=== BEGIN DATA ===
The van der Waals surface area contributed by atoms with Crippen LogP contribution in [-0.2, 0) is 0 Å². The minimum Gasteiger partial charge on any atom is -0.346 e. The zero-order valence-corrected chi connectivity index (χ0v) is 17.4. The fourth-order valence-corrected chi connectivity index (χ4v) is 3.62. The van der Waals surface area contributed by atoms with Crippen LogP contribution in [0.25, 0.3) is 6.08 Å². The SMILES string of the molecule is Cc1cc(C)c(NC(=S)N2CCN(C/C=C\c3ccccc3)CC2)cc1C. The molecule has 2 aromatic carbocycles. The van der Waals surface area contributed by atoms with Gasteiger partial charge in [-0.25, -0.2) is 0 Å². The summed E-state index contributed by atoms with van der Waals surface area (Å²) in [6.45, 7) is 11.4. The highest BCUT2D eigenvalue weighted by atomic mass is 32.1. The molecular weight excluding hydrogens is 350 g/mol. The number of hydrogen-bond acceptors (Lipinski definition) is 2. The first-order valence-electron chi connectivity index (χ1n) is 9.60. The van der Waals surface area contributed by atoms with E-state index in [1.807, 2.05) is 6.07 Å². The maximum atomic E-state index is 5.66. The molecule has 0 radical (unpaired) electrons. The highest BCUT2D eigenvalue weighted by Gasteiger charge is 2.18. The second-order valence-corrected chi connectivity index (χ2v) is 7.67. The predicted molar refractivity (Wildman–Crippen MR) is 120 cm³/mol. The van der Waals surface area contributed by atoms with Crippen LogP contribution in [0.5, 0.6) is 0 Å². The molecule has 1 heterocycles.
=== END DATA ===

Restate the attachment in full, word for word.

The van der Waals surface area contributed by atoms with Crippen LogP contribution in [-0.2, 0) is 0 Å². The minimum Gasteiger partial charge on any atom is -0.346 e. The zero-order valence-corrected chi connectivity index (χ0v) is 17.4. The fourth-order valence-corrected chi connectivity index (χ4v) is 3.62. The van der Waals surface area contributed by atoms with Crippen LogP contribution in [0.25, 0.3) is 6.08 Å². The SMILES string of the molecule is Cc1cc(C)c(NC(=S)N2CCN(C/C=C\c3ccccc3)CC2)cc1C. The molecule has 2 aromatic carbocycles. The van der Waals surface area contributed by atoms with Gasteiger partial charge in [-0.25, -0.2) is 0 Å². The summed E-state index contributed by atoms with van der Waals surface area (Å²) in [6.45, 7) is 11.4. The highest BCUT2D eigenvalue weighted by atomic mass is 32.1. The molecular weight excluding hydrogens is 350 g/mol. The number of hydrogen-bond acceptors (Lipinski definition) is 2. The first-order valence-electron chi connectivity index (χ1n) is 9.60. The van der Waals surface area contributed by atoms with E-state index in [1.807, 2.05) is 6.07 Å². The maximum atomic E-state index is 5.66. The molecule has 0 radical (unpaired) electrons. The highest BCUT2D eigenvalue weighted by Gasteiger charge is 2.18. The second-order valence-corrected chi connectivity index (χ2v) is 7.67. The predicted molar refractivity (Wildman–Crippen MR) is 120 cm³/mol. The van der Waals surface area contributed by atoms with Crippen LogP contribution in [0.5, 0.6) is 0 Å². The molecule has 1 heterocycles.